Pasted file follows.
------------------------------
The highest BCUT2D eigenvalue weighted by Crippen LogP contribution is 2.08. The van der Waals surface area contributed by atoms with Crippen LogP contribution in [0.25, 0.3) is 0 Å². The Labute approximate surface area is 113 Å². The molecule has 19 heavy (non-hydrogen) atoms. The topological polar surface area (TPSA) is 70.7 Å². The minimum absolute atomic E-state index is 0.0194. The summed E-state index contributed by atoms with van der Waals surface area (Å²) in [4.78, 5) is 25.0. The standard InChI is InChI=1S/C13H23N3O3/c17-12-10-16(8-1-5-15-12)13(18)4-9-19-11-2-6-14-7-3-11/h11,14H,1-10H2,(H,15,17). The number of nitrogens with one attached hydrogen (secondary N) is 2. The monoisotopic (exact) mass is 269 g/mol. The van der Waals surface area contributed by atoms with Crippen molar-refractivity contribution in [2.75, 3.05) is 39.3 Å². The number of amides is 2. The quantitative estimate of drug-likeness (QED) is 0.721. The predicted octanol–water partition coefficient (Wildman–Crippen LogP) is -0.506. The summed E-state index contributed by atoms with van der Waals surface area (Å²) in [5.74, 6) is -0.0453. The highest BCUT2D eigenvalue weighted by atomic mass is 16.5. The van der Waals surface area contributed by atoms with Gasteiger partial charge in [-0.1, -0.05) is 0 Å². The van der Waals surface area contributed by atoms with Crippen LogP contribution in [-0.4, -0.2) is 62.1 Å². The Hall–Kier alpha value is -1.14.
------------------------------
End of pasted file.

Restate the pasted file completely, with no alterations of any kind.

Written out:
The highest BCUT2D eigenvalue weighted by Crippen LogP contribution is 2.08. The van der Waals surface area contributed by atoms with Crippen LogP contribution in [0.25, 0.3) is 0 Å². The Labute approximate surface area is 113 Å². The molecule has 19 heavy (non-hydrogen) atoms. The topological polar surface area (TPSA) is 70.7 Å². The minimum absolute atomic E-state index is 0.0194. The summed E-state index contributed by atoms with van der Waals surface area (Å²) in [4.78, 5) is 25.0. The standard InChI is InChI=1S/C13H23N3O3/c17-12-10-16(8-1-5-15-12)13(18)4-9-19-11-2-6-14-7-3-11/h11,14H,1-10H2,(H,15,17). The number of nitrogens with one attached hydrogen (secondary N) is 2. The monoisotopic (exact) mass is 269 g/mol. The van der Waals surface area contributed by atoms with Crippen molar-refractivity contribution in [2.75, 3.05) is 39.3 Å². The number of amides is 2. The quantitative estimate of drug-likeness (QED) is 0.721. The predicted octanol–water partition coefficient (Wildman–Crippen LogP) is -0.506. The summed E-state index contributed by atoms with van der Waals surface area (Å²) in [5.74, 6) is -0.0453. The highest BCUT2D eigenvalue weighted by atomic mass is 16.5. The van der Waals surface area contributed by atoms with Gasteiger partial charge in [-0.1, -0.05) is 0 Å². The van der Waals surface area contributed by atoms with Crippen LogP contribution in [-0.4, -0.2) is 62.1 Å². The Hall–Kier alpha value is -1.14.